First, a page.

It’s been 15 years since The Wombats broke through with the single ‘Let’s Dance to Joy Division’. It was 2007 and post-punk supremos Joy Division were already inscribed in music history. But the future of The Wombats was yet to be determined – could they achieve a similar level of longevity as their heroes? Or would they fade from view like so many other British post-punk revivalists?
Comprising a couple of Scousers – singer/guitarist Matthew “Murph” Murphy and drummer Dan Haggis – and one Norwegian – bass player Tord Øverland-Knudsen – The Wombats formed in Liverpool in 2003 and released their debut album, A Guide to Love, Loss & Desperation, in late 2007. The same trio are now up to their fifth album and riding high on the recent TikTok success of their 2015 single ‘Greek Tragedy’ (or, to be more precise, Oliver Nelson’s remix of said track).
The Wombats’ new album is called Fix Yourself, Not the World. The album title harks back to the lyrical subject matter of ‘Let’s Dance to Joy Division’, which placed emphasis on savouring the good times even when “everything is going wrong.”
The Wombats weren’t oblivious to global chaos during the making of Fix Yourself, Not the World. Coronavirus travel restrictions meant the three band members couldn’t be in the same room at any point during the album’s production. But, with Murphy in LA, Haggis in London and Øverland-Knudsen in Oslo, The Wombats not only pieced together something legible but created an album that’s as thematically resonant as it is stylistically industrious.
Music Feeds spoke to Haggis about the pros and cons of writing and recording from separate locations and the sound of The Wombats 15 years after their debut.
Music Feeds: Fix Yourself, Not The World sounds like a fresh take on the Wombats, from ‘Flip Me Upside Down’ onwards. Was the aim to take your sound somewhere new on this record?
Dan Haggis: The first song we did together was ‘Ready For the High’ and every song after that, we tried to take whatever The Wombats is in different directions and challenge ourselves and push ourselves and pull the rug out from certain parts of the songs – just generally not what we would expect ourselves to do.
MF: You were all in different locations for the recording sessions. How difficult was it navigating that challenge?
DH: Half of the album was written before the pandemic, so we had a really good basis of demos when the pandemic struck and then we did some Zoom sessions and we just carried on in the same vein. Obviously, some of the pandemic did bleed into some of the songs. I’m sure lyrically, for Murph, on a few of them that he did once the pandemic had started, it just reinforced that introspection.
So lyrically, I’m sure that played a small role, but I think The Wombats have always had that introspective [aspect], trying to figure out shit in your own head, trying to make sense of the world. Obviously, for us, music is therapeutic, gets us through life, and it was so important to have that throughout the lockdown.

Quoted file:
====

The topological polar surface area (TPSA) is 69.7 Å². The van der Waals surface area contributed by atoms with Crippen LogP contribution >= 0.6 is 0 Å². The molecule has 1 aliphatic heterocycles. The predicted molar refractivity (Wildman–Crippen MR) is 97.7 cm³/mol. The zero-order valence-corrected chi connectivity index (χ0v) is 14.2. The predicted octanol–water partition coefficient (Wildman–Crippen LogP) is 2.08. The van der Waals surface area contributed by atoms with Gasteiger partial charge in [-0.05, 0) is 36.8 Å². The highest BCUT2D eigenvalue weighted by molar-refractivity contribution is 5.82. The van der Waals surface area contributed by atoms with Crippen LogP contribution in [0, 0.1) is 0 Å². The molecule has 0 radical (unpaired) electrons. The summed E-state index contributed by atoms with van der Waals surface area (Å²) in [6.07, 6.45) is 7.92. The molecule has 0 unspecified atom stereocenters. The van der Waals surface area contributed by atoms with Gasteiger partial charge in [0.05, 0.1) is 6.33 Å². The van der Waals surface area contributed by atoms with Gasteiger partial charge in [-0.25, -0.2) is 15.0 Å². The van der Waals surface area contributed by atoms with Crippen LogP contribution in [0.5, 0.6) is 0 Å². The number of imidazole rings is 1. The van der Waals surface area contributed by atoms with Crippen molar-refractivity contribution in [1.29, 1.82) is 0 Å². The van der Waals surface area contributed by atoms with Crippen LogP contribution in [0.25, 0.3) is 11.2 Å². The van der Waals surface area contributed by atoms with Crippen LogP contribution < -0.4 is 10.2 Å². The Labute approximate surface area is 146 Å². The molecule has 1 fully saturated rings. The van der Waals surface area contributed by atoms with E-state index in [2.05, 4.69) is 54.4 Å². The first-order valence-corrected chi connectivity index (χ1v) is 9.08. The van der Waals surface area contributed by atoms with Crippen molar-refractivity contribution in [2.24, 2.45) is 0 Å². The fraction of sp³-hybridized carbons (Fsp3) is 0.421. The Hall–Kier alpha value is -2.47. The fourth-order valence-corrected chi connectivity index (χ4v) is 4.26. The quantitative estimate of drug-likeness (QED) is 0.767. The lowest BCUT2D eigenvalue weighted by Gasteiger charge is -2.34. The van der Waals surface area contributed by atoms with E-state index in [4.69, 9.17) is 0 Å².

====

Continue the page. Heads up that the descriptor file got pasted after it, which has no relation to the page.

MF: Were there any benefits to recording in separate locations and shaking up the formula to such a degree?
DH: There were some benefits actually. We could each just focus on what we needed to do and we didn’t have to sit through all the other takes that each other were doing. Inevitably you end up with opinions on every part, so it’s probably quite nice that we were asleep whilst Murph was recording his things.
Apart from a short little [message saying], “Do the guitars with this in mind,” or “tweak this bit here,” in general it was kind of free rein to just do our thing and the producers would make sure it all came together properly at the end.
MF: Do you think being in different studios influenced the sonics of the record, as well?
DH: That’s another positive. A lot of the time when, let’s say The Beach Boys, they would’ve gone into different rooms in different studios to get different effects for different parts of songs. And we normally would just do an album in one studio, predominantly. So, sonically, I think it’s been really good that Murph was in a different space with different instruments, different microphones, different preamps – all that stuff. There was no sitar in the studio in London, but there happened to be one in LA so Murph got stuck into the sitar on a few songs.
MF: Four producers worked on the album: Mark Crew and Jacknife Lee, who’ve worked on previous Wombats records, and Gabe Simon and Paul Meaney, who’re known for more pop-oriented material. What made you want to split production responsibilities?
DH: Once lockdown started and Murph was over in LA, he made some demos with Gabe Simon, Jacknife Lee and Paul Meaney and then he sent them over to us, we worked on them and messed around with things. Then when it came to doing them, because we couldn’t be in the same studio anyway, we were like, “You know what? These demos feel like they’re in a pretty good place. I’ll go into Mark’s studio in London and record my drums and backing vocals properly.” And Tord did the same in Oslo.
The US producers, they weren’t even in the same room with Murph either – it was all just Zoom until we sent them all the files and then a month later we would get sent the version of the song with everything in. And it was like, “Woah!” It had that excitement of listening to a song for the first time because you didn’t know what the other guys had recorded.
MF: There’s a lot of girth and fleshiness to the sounds on the record. And, even while the songwriting touches on new wave, synth-pop and indie rock, it’s a very contemporary sounding record.
DH: Thanks. We’re so happy with it. Just to come out of the last year and a half with something so positive that feels like we’ve achieved something, it’s a real step forward for us as a band. It feels really, really good.
‘Fix Yourself, Not the World’ is out now. Listen here.